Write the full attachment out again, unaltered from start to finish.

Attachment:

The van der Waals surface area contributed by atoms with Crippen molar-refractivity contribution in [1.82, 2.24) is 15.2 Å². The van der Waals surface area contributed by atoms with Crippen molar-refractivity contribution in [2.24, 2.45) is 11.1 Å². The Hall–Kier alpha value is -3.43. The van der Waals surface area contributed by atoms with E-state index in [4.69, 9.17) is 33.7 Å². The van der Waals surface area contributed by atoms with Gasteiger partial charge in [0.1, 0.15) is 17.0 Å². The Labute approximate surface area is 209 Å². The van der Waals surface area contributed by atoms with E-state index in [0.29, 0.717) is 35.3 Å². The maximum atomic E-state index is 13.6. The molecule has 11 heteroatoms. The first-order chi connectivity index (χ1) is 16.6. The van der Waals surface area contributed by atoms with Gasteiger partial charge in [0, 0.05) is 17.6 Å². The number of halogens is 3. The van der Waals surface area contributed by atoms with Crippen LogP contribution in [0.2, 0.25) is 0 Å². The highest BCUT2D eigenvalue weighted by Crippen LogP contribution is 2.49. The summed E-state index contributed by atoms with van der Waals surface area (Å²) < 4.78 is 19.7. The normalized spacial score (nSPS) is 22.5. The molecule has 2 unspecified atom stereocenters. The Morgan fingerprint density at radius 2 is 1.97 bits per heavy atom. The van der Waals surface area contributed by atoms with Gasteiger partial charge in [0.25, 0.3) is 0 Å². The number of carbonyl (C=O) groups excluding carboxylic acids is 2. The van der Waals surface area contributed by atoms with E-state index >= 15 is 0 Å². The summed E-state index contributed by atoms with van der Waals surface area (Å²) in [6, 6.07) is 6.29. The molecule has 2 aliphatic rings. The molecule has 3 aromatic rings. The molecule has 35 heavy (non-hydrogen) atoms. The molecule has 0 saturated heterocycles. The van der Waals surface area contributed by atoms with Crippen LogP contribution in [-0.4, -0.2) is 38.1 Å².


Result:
The van der Waals surface area contributed by atoms with Crippen molar-refractivity contribution in [1.82, 2.24) is 15.2 Å². The van der Waals surface area contributed by atoms with Crippen molar-refractivity contribution in [2.24, 2.45) is 11.1 Å². The Hall–Kier alpha value is -3.43. The van der Waals surface area contributed by atoms with E-state index in [4.69, 9.17) is 33.7 Å². The van der Waals surface area contributed by atoms with Gasteiger partial charge in [0.1, 0.15) is 17.0 Å². The Labute approximate surface area is 209 Å². The van der Waals surface area contributed by atoms with E-state index in [0.29, 0.717) is 35.3 Å². The maximum atomic E-state index is 13.6. The molecule has 11 heteroatoms. The first-order chi connectivity index (χ1) is 16.6. The van der Waals surface area contributed by atoms with Gasteiger partial charge in [0, 0.05) is 17.6 Å². The number of halogens is 3. The van der Waals surface area contributed by atoms with Crippen LogP contribution in [0.2, 0.25) is 0 Å². The highest BCUT2D eigenvalue weighted by Crippen LogP contribution is 2.49. The summed E-state index contributed by atoms with van der Waals surface area (Å²) < 4.78 is 19.7. The normalized spacial score (nSPS) is 22.5. The molecule has 2 unspecified atom stereocenters. The Morgan fingerprint density at radius 2 is 1.97 bits per heavy atom. The van der Waals surface area contributed by atoms with Gasteiger partial charge in [0.25, 0.3) is 0 Å². The number of carbonyl (C=O) groups excluding carboxylic acids is 2. The van der Waals surface area contributed by atoms with E-state index >= 15 is 0 Å². The summed E-state index contributed by atoms with van der Waals surface area (Å²) in [6, 6.07) is 6.29. The molecule has 2 aliphatic rings. The molecule has 3 aromatic rings. The molecule has 35 heavy (non-hydrogen) atoms. The molecule has 0 saturated heterocycles. The van der Waals surface area contributed by atoms with Crippen LogP contribution in [-0.4, -0.2) is 38.1 Å².